The characters' stories all felt unconnected to each other. Hekla was the only constant link, and it felt more like each individual talking about themselves, through the medium of Hekla to the reader. Strange moments were sprinkled in as well, such as when Hekla and Jon John are talking about his difficulties with men and women, and in the middle there's a rare line of description: "Two dogs start fighting in the alley." I feel like it should mean something, it should matter that there's this uncommon moment of description, but I have no idea what it would mean. They were not fighting; they were in agreement. If you figure it out, let me know

This is one of those stories where it's about the characters and their mindsets, rather than about a particular plot or conflict. In fact, I have a hard time pointing out a conflict. I even have a hard time pointing out the ending, besides that it was the last few pages. Why was that the last few pages - I have no idea. I really wish I had someone to discuss this book with, as I feel that would help me coalesce some meaning from it, some significance. I feel like it's there, but I'm just missing it.

Thanks to NetGalley and Grove Atlantic for a free advanced copy in exchange for an honest review.
… (mais)
Jenniferforjoy | 16 outras críticas | Jan 29, 2024 |
This quiet little nordic novel was the perfect read to usher in the new year, with its wintery setting and philosophical musings on life and death, light and dark.

Dómhildur is a midwife, descending from a long line of midwives on her mother's side and from undertakers on her father's, so life and death are her daily bread. As a terrible storm approaches Reykjavik in the days leading up to Christmas, Dómhildur comes across an old box of letters and manuscripts in the flat she inherited from her grandaunt, who was also a midwife known for her unconventional methods. With Dómhildur, we slowly uncover her grandaunt's collection of reflections on all stages of human life and nature and meet some of the people around her, each with their fears, quirks, and hopes.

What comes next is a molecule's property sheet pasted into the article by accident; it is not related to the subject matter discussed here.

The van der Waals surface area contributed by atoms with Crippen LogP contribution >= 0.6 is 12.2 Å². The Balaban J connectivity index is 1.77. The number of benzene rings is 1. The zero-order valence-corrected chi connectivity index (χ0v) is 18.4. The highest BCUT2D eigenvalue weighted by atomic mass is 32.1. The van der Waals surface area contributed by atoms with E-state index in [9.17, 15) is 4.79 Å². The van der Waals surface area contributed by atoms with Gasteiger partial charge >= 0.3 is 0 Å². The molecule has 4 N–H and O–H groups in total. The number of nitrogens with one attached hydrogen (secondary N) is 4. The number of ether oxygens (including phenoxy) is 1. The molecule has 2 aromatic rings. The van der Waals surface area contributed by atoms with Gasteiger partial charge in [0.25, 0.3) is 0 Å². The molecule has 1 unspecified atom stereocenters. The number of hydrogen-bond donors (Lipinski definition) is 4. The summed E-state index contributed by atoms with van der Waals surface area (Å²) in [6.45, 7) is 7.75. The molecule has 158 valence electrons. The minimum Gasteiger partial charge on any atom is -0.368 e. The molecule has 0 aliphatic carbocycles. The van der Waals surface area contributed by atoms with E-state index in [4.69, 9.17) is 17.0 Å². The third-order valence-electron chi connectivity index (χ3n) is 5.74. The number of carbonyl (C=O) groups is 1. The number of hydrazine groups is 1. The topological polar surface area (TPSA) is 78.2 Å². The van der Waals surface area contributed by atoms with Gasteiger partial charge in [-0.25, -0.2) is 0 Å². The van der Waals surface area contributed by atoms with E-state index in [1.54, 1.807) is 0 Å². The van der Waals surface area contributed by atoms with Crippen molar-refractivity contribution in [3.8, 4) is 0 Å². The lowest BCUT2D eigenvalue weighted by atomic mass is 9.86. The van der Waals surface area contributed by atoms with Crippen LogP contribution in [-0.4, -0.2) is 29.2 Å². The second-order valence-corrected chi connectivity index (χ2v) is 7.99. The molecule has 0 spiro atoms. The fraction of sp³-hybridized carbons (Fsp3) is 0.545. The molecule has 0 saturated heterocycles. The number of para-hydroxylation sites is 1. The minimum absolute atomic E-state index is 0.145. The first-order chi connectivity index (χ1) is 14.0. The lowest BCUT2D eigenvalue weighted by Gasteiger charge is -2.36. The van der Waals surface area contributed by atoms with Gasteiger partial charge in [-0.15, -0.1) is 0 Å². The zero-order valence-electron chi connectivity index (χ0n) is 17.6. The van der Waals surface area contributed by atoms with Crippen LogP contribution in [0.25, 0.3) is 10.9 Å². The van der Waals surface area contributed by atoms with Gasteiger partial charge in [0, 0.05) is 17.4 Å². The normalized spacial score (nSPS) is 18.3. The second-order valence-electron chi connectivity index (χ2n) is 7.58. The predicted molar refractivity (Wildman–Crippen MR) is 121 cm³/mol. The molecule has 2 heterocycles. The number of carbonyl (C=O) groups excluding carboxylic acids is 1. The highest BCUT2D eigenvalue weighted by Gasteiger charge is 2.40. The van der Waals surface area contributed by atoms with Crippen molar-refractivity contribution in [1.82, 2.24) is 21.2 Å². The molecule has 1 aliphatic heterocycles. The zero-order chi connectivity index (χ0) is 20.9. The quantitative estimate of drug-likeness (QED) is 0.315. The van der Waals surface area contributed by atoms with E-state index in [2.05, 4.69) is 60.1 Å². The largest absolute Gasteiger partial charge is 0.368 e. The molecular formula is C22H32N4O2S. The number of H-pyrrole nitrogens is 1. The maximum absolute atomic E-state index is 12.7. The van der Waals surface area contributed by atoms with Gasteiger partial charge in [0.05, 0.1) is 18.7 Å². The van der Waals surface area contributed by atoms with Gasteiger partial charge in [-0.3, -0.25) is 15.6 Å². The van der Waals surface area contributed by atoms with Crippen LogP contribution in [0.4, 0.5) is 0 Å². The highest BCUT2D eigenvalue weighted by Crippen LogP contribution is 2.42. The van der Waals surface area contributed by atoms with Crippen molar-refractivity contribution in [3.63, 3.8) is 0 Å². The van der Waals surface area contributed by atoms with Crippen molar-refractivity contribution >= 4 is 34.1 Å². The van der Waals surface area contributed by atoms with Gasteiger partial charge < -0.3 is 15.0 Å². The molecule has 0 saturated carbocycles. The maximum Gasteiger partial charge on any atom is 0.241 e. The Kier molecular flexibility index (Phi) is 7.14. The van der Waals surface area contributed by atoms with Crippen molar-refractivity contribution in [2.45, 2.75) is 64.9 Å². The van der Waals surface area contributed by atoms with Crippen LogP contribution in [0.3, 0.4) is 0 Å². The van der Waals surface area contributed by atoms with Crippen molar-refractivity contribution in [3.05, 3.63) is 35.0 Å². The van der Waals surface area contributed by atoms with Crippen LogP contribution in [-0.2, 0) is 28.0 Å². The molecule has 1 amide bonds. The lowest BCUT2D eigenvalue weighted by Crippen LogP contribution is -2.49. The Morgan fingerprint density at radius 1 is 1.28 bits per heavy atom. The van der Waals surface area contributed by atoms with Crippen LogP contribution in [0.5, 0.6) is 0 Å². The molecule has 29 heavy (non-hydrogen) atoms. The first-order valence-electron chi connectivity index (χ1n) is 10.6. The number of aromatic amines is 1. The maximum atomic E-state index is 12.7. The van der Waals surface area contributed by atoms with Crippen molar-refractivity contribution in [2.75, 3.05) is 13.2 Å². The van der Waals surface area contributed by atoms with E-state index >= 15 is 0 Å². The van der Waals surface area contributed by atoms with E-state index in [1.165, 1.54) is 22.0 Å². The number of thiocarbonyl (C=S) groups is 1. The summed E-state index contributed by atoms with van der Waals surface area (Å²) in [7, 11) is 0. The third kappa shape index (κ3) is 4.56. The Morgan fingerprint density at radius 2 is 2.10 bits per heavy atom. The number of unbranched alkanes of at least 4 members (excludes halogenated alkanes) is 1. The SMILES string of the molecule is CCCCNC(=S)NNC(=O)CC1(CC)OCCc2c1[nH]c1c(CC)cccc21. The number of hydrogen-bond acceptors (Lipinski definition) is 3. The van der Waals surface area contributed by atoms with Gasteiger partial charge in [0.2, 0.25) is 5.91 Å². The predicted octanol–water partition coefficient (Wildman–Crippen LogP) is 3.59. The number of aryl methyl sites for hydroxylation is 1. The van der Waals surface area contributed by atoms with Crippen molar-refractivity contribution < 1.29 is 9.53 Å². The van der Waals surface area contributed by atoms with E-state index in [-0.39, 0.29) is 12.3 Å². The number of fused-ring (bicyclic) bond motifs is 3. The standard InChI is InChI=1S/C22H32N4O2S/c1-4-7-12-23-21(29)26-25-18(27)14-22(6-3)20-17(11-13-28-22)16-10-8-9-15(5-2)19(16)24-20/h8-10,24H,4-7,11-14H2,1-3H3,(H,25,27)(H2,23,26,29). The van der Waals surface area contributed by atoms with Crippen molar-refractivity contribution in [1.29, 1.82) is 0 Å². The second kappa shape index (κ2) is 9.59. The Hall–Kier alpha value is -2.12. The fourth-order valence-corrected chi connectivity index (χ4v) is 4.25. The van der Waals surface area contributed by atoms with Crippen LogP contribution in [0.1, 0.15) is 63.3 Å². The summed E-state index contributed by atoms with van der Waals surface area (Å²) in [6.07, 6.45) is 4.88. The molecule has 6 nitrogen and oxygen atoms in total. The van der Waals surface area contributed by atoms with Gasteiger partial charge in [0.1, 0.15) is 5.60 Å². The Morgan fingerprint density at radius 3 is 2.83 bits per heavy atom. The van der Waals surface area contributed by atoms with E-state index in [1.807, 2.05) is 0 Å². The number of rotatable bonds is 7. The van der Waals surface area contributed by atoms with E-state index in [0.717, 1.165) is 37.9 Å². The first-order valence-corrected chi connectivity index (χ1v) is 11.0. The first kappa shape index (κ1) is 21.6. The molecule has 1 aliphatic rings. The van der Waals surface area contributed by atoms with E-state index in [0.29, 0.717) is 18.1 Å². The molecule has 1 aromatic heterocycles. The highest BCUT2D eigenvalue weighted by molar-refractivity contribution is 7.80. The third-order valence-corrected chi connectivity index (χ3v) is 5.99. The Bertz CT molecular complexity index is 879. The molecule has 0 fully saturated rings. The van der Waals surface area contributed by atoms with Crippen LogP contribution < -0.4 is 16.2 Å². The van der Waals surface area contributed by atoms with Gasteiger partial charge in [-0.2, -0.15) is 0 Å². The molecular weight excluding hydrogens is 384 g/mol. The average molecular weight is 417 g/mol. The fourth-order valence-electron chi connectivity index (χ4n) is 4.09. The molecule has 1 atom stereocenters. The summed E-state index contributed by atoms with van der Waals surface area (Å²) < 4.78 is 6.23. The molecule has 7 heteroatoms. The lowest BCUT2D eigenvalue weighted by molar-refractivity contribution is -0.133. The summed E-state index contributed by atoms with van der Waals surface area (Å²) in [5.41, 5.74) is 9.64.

The writing is gorgeous and lyrical but never heavy, even despite the sometimes peculiar sentence structure. This is a credit to both the author and the translator, as it couldn't have been easy to translate this book! I really enjoyed getting lost in Dómhildur's and her grandaunt's musings. There are a lot of themes at play here, from the most obvious ones to subtler ones to ones that most likely would only emerge on a re-read. Life, death, light, dark, parenthood (but especially motherhood), what it means to be human and our relationship with nature all feature prominently. Still, there are many more besides and the more I think about it, the more I find.

What I struggled a bit with, especially at the beginning is the structure of this book. There isn't a plot as such: it's more a collection of events, like vignettes, that prompt further reflections or arise as memories from something Dómhildur's grandaunt wrote. This isn't necessarily a bad thing, but several times it felt disjointed and more than a bit chaotic. I'm not a huge fan of stream of consciousness and similar narrative modes so I had a hard time with this aspect, but if it doesn't bother you then you might enjoy this even more than I did!

Despite that, I enjoyed the slower, more reflective pace that had been missing from some of my previous reads. I liked the writing and the characters and really appreciated how some of the heavier reflections were balanced with lighter moments brought about by some of the side characters; simple, ordinary exchanges that could easily be overlooked but immediately brought up a smile. It's a short book, but it's not a quick book: Animal Life asks, and deserves, that the reader takes their time with it, stopping to marvel at the miracle of life in all its forms.

Definitely recommended to anyone looking for a thoughtful, meaningful read. I'll be looking forward to checking out some of the author's other works!

I received an e-arc of this book from the publisher via NetGalley in exchange for my honest review. This did not affect my opinion of the book in any way.
… (mais)
bookforthought | 4 outras críticas | Nov 7, 2023 |



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Elías Portela Translator
Ylva Hellerud Translator
Arvid Nordh Translator
Kim Middel Translator
Sabine Leskopf Translator
Éric Boury Translator